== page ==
How to Clean and Maintain Your Motorcycle Gear

Whether you own a traditional cowhide leather suit, lightweight kangaroo or newfangled vegan textile, caring for your gear will keep it looking good and protecting you properly for years to come. We’ve combined our expertise with that of other reputable industry experts to bring you this comprehensive guide to help you care for your Bison gear. 

Ask 5 different people, get 10 different answers

Ever asked a forum which oil to run in your motorcycle? All hell breaks loose. Ask how to properly clean and maintain motorcycle gear and you’re likely to get a similar response from the community. Everyone has their own methods and preferred products - in fact they might have a primary and secondary way of doing it - and some of those people might completely denounce the recommendations that others swear by. It’s enough to make your head spin.

Fortunately for you, we’re your ally in this war against smelly, crusty riding gear. Not only am I here to give some personal insight on behalf of Bison, I’ve also tapped fellow motorcycle gear experts for their help in creating the ultimate guide to caring for your precious gear! Let’s get started. 

Identify the enemies

When the military launches an attack they don’t just point and hurl some planes, tanks or boats in that general direction. We need to identify our targets then choose the proper method and timing of attack! Before we jump into how to clean and care for your gear, let’s identify the enemies:

  • Moisture: Moisture is trouble, but the damage resulting from moisture isn’t just direct - it’s also a byproduct of the things that come with dampness. For starters, every time your leather gear gets wet the evaporation process draws out a little bit of the leather’s natural oils. Generally speaking, the wetter the leather gets the more oils are extracted. It may sound ironic but the wetter your leather gear gets, the drier it gets. “Dry” - that is, unconditioned - leather equals brittle, weaker hide. More on this later. Conversely, when moisture is left to fester within the confines of your gear, lots of bad stuff takes place including the harboring of bacteria and literal rotting of the hide from within the pores. The key here: dry your gear as quickly as possible following use, and never store it in a bag or tote while damp. We highly recommend a Hang Dry hanger system to help rapidly dry your leathers between sessions and store it between uses.

    Use code BISON for $5 off a Hang Dry from our partners, Southern Adrenaline. 

  • Salt: In terms of bad stuff for your gear, salt is to leather as an evil dictator is to their country; reclusive most of the time, quietly damaging from within. Your body produces a lot of salt and distributes it directly to your gear every time you sweat. They teach you that stuff in elementary school, but you may be surprised to know your leather has residual salt in it from the factory because it is tanned using salt. Like a dictator, salt may eventually become more visible to the public as it rises to the surface. It will eventually begin to model and create staining on the outside of the suit or jacket. Carrying this analogy further (simply because I’m having fun with it) - if left unchecked that evil dictator lurking within your suit and gloves will dry and crack the hide. It could eventually cause a collapse of the infrastructure which could mean the literal unraveling of threads or explosion of panels in a crash. For this reason Kim Jung Salt is an enemy of the People’s Republic of Protection.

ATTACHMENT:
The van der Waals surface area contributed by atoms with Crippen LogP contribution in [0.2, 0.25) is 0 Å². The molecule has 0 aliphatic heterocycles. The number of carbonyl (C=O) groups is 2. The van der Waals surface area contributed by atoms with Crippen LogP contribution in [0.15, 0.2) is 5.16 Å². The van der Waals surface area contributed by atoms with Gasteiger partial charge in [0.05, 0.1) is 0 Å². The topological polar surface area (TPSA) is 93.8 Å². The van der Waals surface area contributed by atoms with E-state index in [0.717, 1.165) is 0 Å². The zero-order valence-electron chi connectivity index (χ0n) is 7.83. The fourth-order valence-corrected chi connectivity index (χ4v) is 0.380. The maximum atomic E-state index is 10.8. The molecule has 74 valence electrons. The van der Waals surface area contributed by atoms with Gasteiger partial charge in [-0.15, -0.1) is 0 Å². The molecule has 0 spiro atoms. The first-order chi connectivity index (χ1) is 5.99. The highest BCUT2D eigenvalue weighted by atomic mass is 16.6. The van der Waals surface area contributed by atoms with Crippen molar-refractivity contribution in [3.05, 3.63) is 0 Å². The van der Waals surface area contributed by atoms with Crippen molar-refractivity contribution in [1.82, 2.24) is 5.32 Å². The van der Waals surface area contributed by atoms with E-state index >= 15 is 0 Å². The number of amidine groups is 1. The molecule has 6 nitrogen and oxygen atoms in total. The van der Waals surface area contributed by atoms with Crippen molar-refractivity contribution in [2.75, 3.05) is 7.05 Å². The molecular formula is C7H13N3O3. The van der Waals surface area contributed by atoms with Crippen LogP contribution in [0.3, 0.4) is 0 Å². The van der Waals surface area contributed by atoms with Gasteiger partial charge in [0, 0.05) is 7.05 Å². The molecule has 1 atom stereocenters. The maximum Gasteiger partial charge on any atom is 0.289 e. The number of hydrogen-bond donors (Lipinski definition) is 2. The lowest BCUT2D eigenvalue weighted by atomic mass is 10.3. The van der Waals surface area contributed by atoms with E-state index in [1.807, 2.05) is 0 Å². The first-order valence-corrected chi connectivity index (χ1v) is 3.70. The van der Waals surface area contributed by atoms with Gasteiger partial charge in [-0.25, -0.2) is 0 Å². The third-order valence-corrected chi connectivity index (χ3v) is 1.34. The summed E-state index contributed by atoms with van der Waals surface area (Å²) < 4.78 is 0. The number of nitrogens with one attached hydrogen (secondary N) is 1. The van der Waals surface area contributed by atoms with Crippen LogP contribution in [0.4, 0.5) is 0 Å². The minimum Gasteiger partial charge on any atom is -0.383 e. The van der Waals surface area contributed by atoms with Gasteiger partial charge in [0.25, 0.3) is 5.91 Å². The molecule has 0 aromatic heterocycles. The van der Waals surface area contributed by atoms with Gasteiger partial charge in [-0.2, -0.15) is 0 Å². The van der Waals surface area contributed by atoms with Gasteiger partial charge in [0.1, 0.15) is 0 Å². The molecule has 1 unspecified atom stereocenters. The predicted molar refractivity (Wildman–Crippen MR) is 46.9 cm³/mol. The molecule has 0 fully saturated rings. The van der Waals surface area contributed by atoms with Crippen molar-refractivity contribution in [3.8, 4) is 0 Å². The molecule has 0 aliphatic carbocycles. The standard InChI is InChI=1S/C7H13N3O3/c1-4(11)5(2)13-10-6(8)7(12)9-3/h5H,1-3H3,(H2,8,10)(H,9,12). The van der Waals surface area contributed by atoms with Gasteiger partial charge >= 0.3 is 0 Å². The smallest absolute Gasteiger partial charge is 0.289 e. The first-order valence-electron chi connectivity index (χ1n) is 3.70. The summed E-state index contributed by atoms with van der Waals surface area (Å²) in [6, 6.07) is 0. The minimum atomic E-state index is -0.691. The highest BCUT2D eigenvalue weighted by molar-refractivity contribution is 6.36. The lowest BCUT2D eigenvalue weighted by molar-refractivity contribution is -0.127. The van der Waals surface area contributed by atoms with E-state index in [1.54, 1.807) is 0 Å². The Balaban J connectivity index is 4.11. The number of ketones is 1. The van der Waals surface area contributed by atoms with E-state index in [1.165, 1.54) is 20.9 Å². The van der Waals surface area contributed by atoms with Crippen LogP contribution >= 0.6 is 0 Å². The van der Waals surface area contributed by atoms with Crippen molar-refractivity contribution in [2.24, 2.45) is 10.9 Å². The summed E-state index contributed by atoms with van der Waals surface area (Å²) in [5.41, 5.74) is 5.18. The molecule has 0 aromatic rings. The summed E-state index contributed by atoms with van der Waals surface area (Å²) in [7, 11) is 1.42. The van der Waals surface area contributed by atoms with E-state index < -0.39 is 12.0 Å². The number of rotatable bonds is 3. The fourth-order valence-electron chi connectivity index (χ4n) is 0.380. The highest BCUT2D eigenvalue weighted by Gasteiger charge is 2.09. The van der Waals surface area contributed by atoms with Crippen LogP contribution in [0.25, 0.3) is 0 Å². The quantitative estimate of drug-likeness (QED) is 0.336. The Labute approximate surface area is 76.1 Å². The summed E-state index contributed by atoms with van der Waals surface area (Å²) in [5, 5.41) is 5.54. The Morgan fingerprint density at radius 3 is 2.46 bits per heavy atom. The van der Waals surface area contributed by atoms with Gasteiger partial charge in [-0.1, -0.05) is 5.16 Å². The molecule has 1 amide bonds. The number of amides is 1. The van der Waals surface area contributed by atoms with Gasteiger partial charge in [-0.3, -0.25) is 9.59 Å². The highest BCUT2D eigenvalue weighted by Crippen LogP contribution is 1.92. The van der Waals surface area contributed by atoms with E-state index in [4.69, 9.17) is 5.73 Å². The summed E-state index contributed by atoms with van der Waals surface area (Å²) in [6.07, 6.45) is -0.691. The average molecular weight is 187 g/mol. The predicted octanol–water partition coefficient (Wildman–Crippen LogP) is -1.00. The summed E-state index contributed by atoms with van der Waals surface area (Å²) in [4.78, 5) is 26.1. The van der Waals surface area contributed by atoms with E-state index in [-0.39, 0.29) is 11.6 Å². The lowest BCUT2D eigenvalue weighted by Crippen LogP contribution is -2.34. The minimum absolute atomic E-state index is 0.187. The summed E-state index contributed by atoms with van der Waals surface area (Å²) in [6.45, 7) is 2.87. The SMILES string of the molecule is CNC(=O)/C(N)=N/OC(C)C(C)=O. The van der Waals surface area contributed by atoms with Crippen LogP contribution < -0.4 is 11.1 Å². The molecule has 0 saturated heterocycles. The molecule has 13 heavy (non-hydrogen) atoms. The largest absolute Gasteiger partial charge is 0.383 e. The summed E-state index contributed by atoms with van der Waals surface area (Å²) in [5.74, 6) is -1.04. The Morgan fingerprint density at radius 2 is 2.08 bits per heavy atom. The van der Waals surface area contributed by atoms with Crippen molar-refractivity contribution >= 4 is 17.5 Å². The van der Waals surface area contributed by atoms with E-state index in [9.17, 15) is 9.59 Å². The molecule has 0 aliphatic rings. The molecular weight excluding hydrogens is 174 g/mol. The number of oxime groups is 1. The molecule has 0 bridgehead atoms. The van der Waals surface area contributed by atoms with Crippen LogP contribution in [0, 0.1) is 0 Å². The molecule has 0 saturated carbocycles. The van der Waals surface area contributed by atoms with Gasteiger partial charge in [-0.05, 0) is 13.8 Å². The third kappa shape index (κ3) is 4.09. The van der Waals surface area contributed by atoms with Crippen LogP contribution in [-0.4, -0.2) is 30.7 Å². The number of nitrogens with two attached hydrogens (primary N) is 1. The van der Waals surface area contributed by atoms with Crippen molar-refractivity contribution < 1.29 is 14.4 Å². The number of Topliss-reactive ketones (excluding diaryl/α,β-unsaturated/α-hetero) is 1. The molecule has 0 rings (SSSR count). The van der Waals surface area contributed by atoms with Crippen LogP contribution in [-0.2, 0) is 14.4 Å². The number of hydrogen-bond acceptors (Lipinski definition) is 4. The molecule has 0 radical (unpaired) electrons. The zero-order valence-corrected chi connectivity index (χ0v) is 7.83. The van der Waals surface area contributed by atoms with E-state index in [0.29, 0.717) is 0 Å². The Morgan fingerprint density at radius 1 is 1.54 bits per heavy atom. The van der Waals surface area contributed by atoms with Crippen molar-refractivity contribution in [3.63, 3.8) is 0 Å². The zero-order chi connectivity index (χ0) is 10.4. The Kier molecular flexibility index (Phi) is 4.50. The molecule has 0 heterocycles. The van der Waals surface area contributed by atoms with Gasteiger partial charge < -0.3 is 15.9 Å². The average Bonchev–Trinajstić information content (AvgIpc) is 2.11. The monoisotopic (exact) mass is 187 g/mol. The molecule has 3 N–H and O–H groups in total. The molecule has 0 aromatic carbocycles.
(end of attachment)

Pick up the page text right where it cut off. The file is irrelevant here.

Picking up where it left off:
• Dirt: The most obvious reason people finally break down and clean their suits is because they’re, well… dirty. I know, “duh”. But unlike salt and moisture which damage your gear from the inside out, dirt and grime are all up in your face. This is why many people simply clean the outside of their gear and call it good, but the fact is that’s just the easy part! It’s like winning a pretty meaningless battle against Kim Jung Salt’s foot soldiers and touting a victory while he remains in power. For the sake of the People’s Republic of Protection (and Smell), we must defeat this dictatorship over our gear’s cleanliness from within! 

    The weapons

    While it’s true we have some pretty serious and embedded enemies to oust, the good news is there are lots of weapons at our disposal. Unfortunately, this is where people start to get all sorts of confused. Fortunately I have invited two of the industry’s leading generals in the war against disgusting leathers to weigh in: Grover and Kim Crawford of Sage Tailoring, and Matt Howell of Compass Leather

    Sage Tailoring’s weapons of choice include:

    Compass Leather’s weapons are quite similar, with these notable differences:

    Finally, here at Bison we use the following:


    How to Clean and Maintain Your Motorcycle Gear


    Planning for attack

    In preparation for cleaning your gear make sure it is dry first and foremost. if your leathers are equipped with a removable liner, remove it to help the drying process. We'll also be washing the liner separately here. Open the armor pockets and remove the padding, inspecting it for damage and ensuring that it is not becoming brittle or deteriorating. If there is any question as to the condition of your armor, now would be a good time to upgrade to something like Forcefield armor (which is now available from Bison)!

    Addressing the liner

    Go ahead and wash your inner liner at this point. You can machine wash, but Sage Tailoring has a great bit of advice: "We suggest having spare Velcro on hand so that you can marry the female and male end of any Velcro on the liner before putting the liner in a wash machine. Open Velcro has the tendency to bind to the rest of the liner and leave a very tangled mess at the end of the wash which can also be damaging." This is an awesome life hack and I highly recommend it!

    If your suit has a “fixed” (non-removable) inner liner, you will have a little bit of extra work and limited accessibility when it comes to cleaning inside the suit. In addition, drying times will be longer. Don’t fret, you can still get in there and scrub! 

    Clean the inside of the suit

    At this point we can get down to business on the leather itself. You can get more access to hard-to-reach areas by turning the leathers inside out as much as possible. Start applying that desalter liberally! Using a soft brush, scrub into the suit with circular motions paying close attention to the armpits and groin area which tend to accumulate more sweat and therefore, salt. Once the desalter is brushed in, remove excess product using a microfiber towel. 

    Following desalting, the cleaner product can now be applied. As you did with the desalter, apply the cleaner liberally to the inside of the suit using your soft bristle brush make sure to test in an inconspicuous area if you are using a product that has not been recommended here. There are lots of great products out there that will do the job, but you want to make sure they're safe to use on the color in your gear. Once you have tested the product and applied it liberally to the inside of the leather, wipe excess product off with the microfiber towels and hang the suit to dry thoroughly before we start on the outside. I recommend at least two hours without a Hang-Dry, or 30-60 minutes with a Hang-Dry.